Deepen Desai: That's where the attribution in terms of the country behind it - I would stay away from that for this group. I mean, there are a couple of regions. But yeah, this one, we'll stay away from that.
Dave Bittner: Well, let's dig into some of the other things that you're observing here. I mean, what are they up to these days that caught your eye?
Deepen Desai: Right. So I'll dive into the campaign that we uncovered and then publish our analysis. So No. 1, back in the day, they were using - and this is as early as last year - some of the campaigns that the team observed, we noticed them using mostly Windows shortcut files, which is LNK files sent inside a zip archive, which are usually sent with - through email attachments or getting a user to click on the link to download them. In the most recent one - and I'm talking about the March one - they started leveraging macro documents and using template injection technique, which is used by many other groups as well.
Deepen Desai: But what was unique over here was they were also making use of something that we call VBA code stomping technique. And I'll explain it in easier terms what that means. But - so it's a macro document using template injection, leveraging VBA stomping technique. The outcome of this is it is able to bypass a lot of static analysis tools as well as also deters, you know, reverse engineering from other security analysts. What the VBA code stomping technique does is it essentially, you know, destroys the original source code, and only a compiled version of the VBA macro code is stored inside the document. It's also known as p-code, right? And then that's what causes the static tools at times to not detect this.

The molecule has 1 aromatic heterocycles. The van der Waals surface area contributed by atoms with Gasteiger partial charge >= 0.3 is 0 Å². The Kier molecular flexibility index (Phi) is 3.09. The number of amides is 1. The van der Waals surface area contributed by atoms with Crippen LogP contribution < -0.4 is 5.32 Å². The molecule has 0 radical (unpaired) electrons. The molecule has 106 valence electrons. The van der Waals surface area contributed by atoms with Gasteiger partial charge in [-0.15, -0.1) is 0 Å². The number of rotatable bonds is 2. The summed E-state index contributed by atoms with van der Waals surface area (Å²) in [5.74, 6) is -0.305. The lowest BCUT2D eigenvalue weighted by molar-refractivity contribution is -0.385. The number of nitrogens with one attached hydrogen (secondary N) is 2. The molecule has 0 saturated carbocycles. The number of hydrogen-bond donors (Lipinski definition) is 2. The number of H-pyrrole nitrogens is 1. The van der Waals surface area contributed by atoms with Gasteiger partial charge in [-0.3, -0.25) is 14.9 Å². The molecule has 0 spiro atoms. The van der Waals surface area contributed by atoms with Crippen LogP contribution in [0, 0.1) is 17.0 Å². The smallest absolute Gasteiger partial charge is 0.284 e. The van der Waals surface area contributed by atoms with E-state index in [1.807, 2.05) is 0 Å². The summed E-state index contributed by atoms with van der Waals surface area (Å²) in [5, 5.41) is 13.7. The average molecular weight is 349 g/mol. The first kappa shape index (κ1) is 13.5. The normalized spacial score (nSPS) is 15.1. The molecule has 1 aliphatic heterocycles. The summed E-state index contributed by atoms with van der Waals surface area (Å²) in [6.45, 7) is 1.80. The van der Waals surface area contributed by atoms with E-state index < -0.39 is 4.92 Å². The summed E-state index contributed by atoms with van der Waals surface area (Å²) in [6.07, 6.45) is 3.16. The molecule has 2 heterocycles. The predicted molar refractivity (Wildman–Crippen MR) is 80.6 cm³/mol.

Dave Bittner: So it makes it more challenging to reverse-engineer.
Dave Bittner: Is it a case with - obfuscation, as you're describing here - is this a bit of a cat-and-mouse thing where you'll see innovation from the APT group? And then eventually, will the tools used to analyze it catch up to that?
Deepen Desai: Absolutely. Yes. I mean, these are - there are new techniques that we observe being used by them. And we always talk about how these APT groups have access to many of the tools that, you know, us as security researchers have access to as well, like things like VirusTotal or their own version of VirusTotal, for instance, where they will test out a security scanner. They will test out even the publicly exposed sandboxes and figure out ways to get around them. And then once those payloads are used in some of these attacks, security folks discover them. They will try to make sure that the engines are updated to handle that newer technique as well.